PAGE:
By statute, the commission enforces zoning provisions that make is very difficult for the ordinary people who live and are employed in the area to continue, because they can neither afford land nor meet the requirements to build a house. Some important examples of the strictures are:
There are hundreds of complicated rules restricting ordinary families that are beyond the ability of any but specialized experts to fathom.
In addition, the regional commission has the final word on the management of the three million acres of state-owned land.
A twist that has expanded under everyone's noses with almost no opposition by local officials is the acquisition of conservation easements. In just a short time since the mid-nineties, the state has acquired 700,000 acres of these deeded rights in the Adirondacks, leaving title permanently sullied. The right to build dwellings is always eliminated in these so-called "easements."
Beyond statute, the commission routinely reinterprets and expands the meaning of the written law. For instance, a general clause in the law pointing out that the agency should keep aesthetics in mind has been expanded to include requirements for invisibility or "substantial invisibility," and is even applied to individual single-family dwellings. The wetland jurisdiction is expanded to give the commission control over many non-jurisdictional lots, no matter how large, if there is a small wetland, say, in one corner of the lot.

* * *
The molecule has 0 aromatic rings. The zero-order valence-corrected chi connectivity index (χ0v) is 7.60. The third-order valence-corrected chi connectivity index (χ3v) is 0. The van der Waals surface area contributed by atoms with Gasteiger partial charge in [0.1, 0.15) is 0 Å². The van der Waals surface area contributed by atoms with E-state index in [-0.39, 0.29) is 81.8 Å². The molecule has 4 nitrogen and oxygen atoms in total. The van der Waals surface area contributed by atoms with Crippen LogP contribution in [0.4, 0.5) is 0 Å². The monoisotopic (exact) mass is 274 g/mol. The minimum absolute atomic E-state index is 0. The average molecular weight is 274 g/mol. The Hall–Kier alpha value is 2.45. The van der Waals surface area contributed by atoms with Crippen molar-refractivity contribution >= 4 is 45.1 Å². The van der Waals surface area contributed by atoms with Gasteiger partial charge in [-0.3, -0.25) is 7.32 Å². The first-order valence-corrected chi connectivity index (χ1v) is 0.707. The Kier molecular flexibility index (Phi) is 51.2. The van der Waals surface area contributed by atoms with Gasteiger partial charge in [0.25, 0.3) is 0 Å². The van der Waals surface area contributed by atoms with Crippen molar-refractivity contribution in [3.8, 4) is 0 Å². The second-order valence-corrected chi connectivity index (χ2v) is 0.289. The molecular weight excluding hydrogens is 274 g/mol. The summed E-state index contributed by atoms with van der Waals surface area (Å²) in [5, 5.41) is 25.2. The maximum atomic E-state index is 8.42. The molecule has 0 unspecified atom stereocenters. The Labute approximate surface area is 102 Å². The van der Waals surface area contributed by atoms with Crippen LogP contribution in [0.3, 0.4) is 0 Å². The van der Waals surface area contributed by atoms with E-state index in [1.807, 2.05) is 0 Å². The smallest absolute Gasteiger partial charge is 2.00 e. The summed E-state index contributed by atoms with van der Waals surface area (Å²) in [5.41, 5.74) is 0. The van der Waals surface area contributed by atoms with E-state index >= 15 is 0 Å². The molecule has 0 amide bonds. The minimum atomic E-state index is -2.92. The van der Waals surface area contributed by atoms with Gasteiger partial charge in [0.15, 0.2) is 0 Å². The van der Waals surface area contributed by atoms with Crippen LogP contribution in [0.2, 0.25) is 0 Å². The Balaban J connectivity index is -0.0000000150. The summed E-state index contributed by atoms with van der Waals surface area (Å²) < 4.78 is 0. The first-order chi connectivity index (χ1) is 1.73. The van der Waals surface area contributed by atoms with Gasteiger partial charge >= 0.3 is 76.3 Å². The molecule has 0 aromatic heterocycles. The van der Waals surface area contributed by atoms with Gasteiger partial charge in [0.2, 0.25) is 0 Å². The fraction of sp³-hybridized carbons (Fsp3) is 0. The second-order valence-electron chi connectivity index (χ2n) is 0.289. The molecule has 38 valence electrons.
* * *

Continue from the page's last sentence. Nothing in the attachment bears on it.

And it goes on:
Part of the Adirondack Park Agency's hostility toward the practical enjoyment of the land is directed at hunters. In late 2008, the agency issued rules that severely regulated small non-jurisdictional hunting cabins. However, the county level of the state court has thrown out the rules on the basis that the camps were outside of the agency's jurisdiction and the litigation is in appeal.
Adirondack Park Agency review for developments that are theoretically possible according to statutory densities and other requirements is so elaborate that significant projects are often stymied. Even the expansion of tourism, which has the law's imprimatur, is often thwarted.
Construction of utilities that are essential to the people and businesses in the region are handicapped. In the town where I live, there is no cell phone service, although the town is not in an isolated part of the mountains. Towers to provide communications for emergency services are also stymied, under the rubric of "visibility."